CAMP RAMADI, Iraq -- A detachment of U.S. Marines from nearby Camp Taqaddum have mobilized to do their part providing direct logistics support for increased security operations ongoing in the city of Ramadi.
As an Army-led operation is underway aimed at establishing a permanent presence of Iraqi Security Forces (ISF) in the violence-ridden city, Combat Logistics Detachment 15 has been tasked with supporting the Army’s 1st Brigade, 1st Armored Division, which is heading the operation.
Initial intent for the detachment is to be a ready force to move personnel and supplies throughout the city, as well as help fortify positions as they are taken.
The unit, totaling about 80 Marines, has brought heavy armored transport trucks and forklifts that can transport troops and equipment and emplace concrete barriers used for fortifying critical locations.
“We are here representing the 1st Marine Logistics Group,” said Maj. Maria J. Pallotta, the detachment commander.
The detachment does this through providing as many aspects of combat service support as it can, primarily with its transportation, maintenance and supply capabilities.
The 1st Marine Logistics Group is the Marine’s combat service support unit and is responsible for tasks like convoying supplies, conducting vehicle maintenance, and providing medical support to coalition forces throughout the Al Anbar province.
Expected personnel movement includes possible detainees and ISF troops, said Maj. Mark M. O’Connor, a logistics officer with the Army's 1st Brigade, 1st Armored Div.
Having the detachment provide this logistical support allows the ground fighters involved in the operation to focus on the fight, said O’Connor, a 35-year-old native of Rindge, N.H.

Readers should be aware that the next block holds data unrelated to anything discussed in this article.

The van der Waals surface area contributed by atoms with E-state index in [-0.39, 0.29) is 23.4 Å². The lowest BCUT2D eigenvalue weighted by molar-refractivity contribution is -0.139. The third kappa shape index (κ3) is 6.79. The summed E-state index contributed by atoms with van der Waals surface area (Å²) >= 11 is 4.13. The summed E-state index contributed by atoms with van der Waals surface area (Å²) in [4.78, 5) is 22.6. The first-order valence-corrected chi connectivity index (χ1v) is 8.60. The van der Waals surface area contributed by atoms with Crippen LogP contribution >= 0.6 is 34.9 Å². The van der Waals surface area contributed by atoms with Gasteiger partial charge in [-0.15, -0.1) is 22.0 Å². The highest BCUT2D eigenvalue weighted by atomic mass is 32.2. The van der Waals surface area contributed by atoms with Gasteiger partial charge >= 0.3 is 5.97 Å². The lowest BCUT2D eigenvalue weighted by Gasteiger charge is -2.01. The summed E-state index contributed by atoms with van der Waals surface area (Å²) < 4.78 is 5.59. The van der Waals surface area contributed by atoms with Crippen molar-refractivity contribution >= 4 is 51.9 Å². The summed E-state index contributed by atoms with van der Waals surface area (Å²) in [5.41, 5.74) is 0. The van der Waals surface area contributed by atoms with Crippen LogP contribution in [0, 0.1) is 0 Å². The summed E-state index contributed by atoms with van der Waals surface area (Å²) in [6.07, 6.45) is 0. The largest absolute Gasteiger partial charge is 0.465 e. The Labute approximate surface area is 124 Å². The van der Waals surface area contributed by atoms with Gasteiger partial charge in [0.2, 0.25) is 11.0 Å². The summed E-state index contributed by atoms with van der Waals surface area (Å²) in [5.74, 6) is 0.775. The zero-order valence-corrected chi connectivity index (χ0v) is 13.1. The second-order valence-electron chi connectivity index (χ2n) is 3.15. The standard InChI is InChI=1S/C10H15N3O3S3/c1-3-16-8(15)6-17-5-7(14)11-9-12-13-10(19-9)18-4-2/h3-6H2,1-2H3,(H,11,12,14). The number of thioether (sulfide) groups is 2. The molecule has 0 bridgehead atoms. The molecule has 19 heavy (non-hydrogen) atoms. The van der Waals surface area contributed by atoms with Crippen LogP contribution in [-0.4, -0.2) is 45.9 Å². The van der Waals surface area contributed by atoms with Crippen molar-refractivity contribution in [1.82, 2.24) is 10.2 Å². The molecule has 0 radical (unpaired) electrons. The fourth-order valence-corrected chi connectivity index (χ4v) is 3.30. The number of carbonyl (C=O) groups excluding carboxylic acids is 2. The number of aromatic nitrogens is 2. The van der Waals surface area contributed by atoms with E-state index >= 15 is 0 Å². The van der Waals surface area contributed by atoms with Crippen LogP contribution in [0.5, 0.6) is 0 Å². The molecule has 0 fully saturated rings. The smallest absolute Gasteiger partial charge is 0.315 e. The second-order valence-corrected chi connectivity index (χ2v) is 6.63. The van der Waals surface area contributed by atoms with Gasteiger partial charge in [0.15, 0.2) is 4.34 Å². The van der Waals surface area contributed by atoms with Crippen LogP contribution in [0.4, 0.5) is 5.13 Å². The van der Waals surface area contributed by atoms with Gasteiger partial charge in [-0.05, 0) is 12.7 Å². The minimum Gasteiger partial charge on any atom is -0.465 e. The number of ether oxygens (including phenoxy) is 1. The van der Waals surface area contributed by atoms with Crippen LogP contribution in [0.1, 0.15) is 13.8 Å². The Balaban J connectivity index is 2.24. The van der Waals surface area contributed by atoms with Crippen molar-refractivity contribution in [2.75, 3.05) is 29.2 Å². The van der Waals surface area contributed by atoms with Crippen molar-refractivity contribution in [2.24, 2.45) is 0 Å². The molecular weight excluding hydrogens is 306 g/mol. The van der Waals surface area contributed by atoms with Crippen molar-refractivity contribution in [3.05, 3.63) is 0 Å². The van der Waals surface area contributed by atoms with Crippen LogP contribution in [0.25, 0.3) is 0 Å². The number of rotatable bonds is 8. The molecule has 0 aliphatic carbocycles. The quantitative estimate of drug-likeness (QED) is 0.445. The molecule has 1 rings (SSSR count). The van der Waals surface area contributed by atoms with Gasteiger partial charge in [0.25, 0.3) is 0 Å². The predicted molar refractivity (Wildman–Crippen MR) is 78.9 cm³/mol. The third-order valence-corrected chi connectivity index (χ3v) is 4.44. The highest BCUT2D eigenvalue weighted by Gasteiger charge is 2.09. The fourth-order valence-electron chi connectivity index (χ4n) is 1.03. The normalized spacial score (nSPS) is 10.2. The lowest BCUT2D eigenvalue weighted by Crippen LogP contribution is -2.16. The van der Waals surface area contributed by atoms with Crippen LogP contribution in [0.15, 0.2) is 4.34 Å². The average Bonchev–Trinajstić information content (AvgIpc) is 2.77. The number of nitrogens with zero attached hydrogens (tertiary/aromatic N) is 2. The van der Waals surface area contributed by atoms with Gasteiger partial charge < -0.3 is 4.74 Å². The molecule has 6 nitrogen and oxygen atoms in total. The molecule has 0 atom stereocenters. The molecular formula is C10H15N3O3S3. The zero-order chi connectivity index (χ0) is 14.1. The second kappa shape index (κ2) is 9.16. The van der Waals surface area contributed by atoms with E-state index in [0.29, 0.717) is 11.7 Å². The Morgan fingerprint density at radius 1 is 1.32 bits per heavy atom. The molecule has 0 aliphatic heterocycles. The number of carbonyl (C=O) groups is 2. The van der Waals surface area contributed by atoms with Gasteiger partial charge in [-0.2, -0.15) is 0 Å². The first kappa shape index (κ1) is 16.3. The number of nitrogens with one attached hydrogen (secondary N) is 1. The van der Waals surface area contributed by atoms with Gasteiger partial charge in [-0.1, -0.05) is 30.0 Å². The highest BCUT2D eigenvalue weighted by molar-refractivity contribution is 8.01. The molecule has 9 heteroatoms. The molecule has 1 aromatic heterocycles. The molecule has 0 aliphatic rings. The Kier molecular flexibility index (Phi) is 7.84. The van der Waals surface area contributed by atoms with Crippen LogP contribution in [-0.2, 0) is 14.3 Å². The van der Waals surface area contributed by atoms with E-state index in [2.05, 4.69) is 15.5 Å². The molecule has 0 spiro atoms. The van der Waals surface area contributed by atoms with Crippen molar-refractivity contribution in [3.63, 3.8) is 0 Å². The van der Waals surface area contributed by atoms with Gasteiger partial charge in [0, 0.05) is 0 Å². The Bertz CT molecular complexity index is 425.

Since Ramadi is relatively close to Camp Taqaddum, where their home unit, Combat Logistics Regiment 15 is located, the detachment will be able to quickly re-organize its manpower and equipment if needed, said Pallotta.
In 2004, the Marine-led invasion of Fallujah focused on shutting off the city and clearing insurgents house to house with heavy firepower from artillery and aircraft. Military officials decided to pursue a less direct approach to Ramadi with this operation, Pallotta said.
Instead of pushing through the city, soldiers are securing specific locations, which will become combat outposts for the ISF.
“The Iraqi Army and the Iraqi Police will occupy those outposts instead of Americans, and they will be the ones to occupy the city and guard the streets,” Pallotta said.
The ultimate goal of the operation is to have ISF responsible for the safety of the city, said Pallotta.
The detachment has already transported more than 200 Iraqi soldiers to Ramadi, in addition to helping fortify two combat outposts that were taken over by U.S. and Iraqi forces a few days ago.
Planning and preparation for the logistics mission was done over a month ago, said Pallotta, a 35-year-old native of Parma, Ohio.
That prior planning allowed the detachment to leave for Ramadi within 48 hours after being given the order, said Pallotta, who normally serves as the Transportation Support Company commander with Combat Logistics Regiment 15.
Operations are going smoothly, said Pallotta, adding that her Marines will stay as long as necessary.
“We’re ready to stay here a couple of months if we have to,” she said.
1stLt Jason M. Townsend, a platoon commander with CLR-15, is in charge of motor transportation for the detachment. Ramadi, the capital and largest city in Al Anbar, has long been considered one of the most volatile places in Iraq and presents a significant challenge for his Marines.
He said it’s a challenge he is confident they will smoothly overcome: “I have all the confidence in the world these guys will do the right thing outside the wire.”
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